Mat (rougesetcocaine) wrote,

It was early August, so every time the wind picked up we all had to clutch to our light jackets to keep warm. We’re all sitting in the yard of a house that isn’t there anymore. We’re sitting at a glass table, the underside etched with a pattern of leaves. The arms of the rod-iron chairs are rusting, and somebody has tried to spray paint over the rust.
In the yard, the table sits atop a deck of old wood, so old and waterlogged over the years that it resembles driftwood. The light near the French doors to the back of the house paints a sketched shadow that falls across half of our faces. The speakers screwed to the wall play all of our favorite songs.
The girl sitting closest to the house, she has long brown hair with gentle, natural curls. Her face is soft and glowing with makeup. She’s not from the area, and she’s on the phone connected to three-hundred miles away telling somebody how she really needs to go on a diet.
Nobody here really cares for each others’ company, we all just find it a little too early to turn in.
It’s about twelve o’clock, midnight. I’m wearing my favorite shirt, and it’s just a t-shirt. This early August night and it’s starting to get colder. The yard we’re in, it borders the sea, but there’s no beach here. There’s just a bulkhead, the same wood as the deck but it’s less weathered.
At the edge of the yard there’s a well-kept garden. In the garden there are the kind of plants with seeds, small like fluffs of cotton. Not the weeds, but the kind that you would make wishes on when they blew away. Wishes made when you were young, where things were more simple. When wishes weren’t as desperate, as important.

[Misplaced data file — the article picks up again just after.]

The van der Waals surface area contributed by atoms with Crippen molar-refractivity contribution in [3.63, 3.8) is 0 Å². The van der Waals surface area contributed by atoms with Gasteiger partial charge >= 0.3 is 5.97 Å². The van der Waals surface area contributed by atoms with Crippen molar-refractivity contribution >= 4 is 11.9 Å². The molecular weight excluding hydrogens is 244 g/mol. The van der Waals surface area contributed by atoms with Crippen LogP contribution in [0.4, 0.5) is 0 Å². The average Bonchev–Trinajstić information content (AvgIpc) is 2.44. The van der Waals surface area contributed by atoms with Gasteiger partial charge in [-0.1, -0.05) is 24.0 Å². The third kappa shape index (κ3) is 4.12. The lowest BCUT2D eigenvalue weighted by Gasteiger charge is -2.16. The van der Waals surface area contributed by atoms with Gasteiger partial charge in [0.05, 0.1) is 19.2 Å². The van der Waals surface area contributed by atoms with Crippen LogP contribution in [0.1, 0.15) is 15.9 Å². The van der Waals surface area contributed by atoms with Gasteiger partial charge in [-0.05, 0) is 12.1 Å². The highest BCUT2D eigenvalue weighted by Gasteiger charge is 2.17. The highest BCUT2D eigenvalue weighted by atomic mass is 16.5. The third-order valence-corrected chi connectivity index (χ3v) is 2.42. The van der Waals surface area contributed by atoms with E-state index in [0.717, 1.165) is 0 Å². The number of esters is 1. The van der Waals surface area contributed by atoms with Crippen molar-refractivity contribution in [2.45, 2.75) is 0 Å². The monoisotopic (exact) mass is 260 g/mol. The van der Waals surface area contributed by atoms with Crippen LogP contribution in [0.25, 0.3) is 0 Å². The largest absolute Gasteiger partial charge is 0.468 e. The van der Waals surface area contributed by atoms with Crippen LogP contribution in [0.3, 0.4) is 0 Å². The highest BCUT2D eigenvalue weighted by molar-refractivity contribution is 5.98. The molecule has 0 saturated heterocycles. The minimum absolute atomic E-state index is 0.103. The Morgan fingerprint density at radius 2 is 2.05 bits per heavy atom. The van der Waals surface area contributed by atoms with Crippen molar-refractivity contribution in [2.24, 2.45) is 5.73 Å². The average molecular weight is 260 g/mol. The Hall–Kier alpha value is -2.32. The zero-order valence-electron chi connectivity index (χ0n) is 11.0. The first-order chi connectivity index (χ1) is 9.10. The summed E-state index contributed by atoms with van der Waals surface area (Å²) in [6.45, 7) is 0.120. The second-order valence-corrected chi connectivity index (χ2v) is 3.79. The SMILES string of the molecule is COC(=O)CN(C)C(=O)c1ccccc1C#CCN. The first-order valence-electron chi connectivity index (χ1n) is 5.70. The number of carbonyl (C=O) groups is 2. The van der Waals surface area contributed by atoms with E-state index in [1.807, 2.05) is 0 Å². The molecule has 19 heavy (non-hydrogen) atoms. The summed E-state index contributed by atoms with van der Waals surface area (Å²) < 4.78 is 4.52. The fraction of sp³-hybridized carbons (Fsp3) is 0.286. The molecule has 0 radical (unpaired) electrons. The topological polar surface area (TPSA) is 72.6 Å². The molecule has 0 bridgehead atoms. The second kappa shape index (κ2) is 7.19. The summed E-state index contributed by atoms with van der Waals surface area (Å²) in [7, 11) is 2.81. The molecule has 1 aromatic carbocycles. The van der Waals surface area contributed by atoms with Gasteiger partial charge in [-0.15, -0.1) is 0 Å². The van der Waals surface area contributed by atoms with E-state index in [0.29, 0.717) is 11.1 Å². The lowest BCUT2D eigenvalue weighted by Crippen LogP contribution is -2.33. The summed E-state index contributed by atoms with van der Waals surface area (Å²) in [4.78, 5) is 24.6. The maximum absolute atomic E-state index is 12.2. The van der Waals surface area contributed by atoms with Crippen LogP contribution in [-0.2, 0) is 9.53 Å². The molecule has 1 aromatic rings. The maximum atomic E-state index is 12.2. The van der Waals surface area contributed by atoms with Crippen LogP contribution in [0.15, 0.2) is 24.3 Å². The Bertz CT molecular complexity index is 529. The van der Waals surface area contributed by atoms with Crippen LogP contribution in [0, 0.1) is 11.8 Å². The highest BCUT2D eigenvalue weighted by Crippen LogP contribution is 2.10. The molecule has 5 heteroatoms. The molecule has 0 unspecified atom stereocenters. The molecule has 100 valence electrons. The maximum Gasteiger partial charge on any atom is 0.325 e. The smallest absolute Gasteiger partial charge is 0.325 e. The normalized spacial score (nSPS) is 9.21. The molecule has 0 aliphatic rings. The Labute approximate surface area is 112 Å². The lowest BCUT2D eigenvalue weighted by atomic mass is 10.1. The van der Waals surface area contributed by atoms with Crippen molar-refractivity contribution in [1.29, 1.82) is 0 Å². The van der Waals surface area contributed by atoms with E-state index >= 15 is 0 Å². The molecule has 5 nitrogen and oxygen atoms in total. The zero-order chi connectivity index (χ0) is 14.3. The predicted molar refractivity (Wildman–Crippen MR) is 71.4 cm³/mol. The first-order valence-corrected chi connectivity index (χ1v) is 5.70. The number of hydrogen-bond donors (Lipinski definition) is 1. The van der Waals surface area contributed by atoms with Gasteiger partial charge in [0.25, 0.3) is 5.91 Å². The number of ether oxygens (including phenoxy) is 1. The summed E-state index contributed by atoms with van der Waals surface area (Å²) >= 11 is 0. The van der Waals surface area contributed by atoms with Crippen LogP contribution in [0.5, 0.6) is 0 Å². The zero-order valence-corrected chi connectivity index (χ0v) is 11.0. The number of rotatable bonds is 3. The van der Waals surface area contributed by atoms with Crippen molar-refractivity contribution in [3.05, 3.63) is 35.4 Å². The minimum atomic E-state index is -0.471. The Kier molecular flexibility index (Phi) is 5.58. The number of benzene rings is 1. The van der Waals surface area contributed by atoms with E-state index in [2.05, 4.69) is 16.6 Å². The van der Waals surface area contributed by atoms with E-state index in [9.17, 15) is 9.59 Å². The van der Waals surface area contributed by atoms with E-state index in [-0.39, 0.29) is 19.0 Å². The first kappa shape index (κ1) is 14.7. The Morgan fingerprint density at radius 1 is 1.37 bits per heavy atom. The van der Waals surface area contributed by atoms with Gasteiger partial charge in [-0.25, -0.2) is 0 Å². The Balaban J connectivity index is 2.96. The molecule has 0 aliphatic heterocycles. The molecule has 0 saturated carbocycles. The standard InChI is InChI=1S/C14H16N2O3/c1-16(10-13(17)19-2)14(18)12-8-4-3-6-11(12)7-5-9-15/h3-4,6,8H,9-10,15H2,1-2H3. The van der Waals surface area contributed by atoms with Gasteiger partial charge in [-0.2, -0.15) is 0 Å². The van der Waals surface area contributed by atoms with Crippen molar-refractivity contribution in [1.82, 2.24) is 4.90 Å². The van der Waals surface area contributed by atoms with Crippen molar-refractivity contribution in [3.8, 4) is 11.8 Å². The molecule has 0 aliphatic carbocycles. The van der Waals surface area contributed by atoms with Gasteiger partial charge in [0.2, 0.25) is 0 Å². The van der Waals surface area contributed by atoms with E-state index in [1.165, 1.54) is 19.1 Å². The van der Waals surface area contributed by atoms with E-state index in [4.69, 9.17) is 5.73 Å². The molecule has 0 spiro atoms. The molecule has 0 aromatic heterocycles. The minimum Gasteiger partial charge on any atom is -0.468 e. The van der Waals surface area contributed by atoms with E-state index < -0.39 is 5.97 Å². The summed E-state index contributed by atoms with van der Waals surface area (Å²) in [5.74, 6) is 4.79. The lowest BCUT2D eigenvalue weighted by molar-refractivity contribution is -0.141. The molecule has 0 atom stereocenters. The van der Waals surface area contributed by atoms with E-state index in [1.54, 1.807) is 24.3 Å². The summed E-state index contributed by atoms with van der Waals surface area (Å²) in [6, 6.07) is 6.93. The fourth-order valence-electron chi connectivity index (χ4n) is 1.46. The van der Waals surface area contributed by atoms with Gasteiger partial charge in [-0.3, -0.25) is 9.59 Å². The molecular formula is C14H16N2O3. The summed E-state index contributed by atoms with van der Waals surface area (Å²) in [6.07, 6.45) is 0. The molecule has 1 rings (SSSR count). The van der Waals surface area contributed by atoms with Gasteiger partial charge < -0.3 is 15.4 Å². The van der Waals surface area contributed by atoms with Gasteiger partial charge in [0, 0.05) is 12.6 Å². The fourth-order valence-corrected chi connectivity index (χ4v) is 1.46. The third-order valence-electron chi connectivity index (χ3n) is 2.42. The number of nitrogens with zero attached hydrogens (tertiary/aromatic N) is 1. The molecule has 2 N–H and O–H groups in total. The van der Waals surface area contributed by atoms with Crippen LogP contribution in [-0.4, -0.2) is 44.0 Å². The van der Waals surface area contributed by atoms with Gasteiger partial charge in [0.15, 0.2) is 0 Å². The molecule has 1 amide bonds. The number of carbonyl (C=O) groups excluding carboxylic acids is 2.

Wishes weren’t second-chances.
When silence sputtered from the speakers, we were all forced to make small conversation. Use little wit and we’d all crack a small laugh and a half-smile. The kinds where your mouth pulls apart into a weak smile, but you still have that awkward, uncomfortable look on your face. When the better, faster songs came on the time moved faster. When the sad songs came on we all tried to learn to forget our problems. Everybody got quiet at first, then forced conversation harder then when there was silence to cope with something we didn’t want to think about.
With the lights turned off now, there’s only light from the neighboring yards. The hammock, at the opposing side of the yard as the garden, sways back and forth in the wind. The stripes on the hammock match the rocks on the ground. This was no mistake.
It’s cold and again, silence sputters from the speakers. I’ve had nights that I will never forget. In a year coming, this house will be gone. This yard will be redone. Along with it, all the memories of the nights we’ve spent out listening to the sea. Listening to the wind chime.
When the light was turned back on, it was harder to see the stars. And every time the wind picked up, it blew a thousand wishes from the garden.

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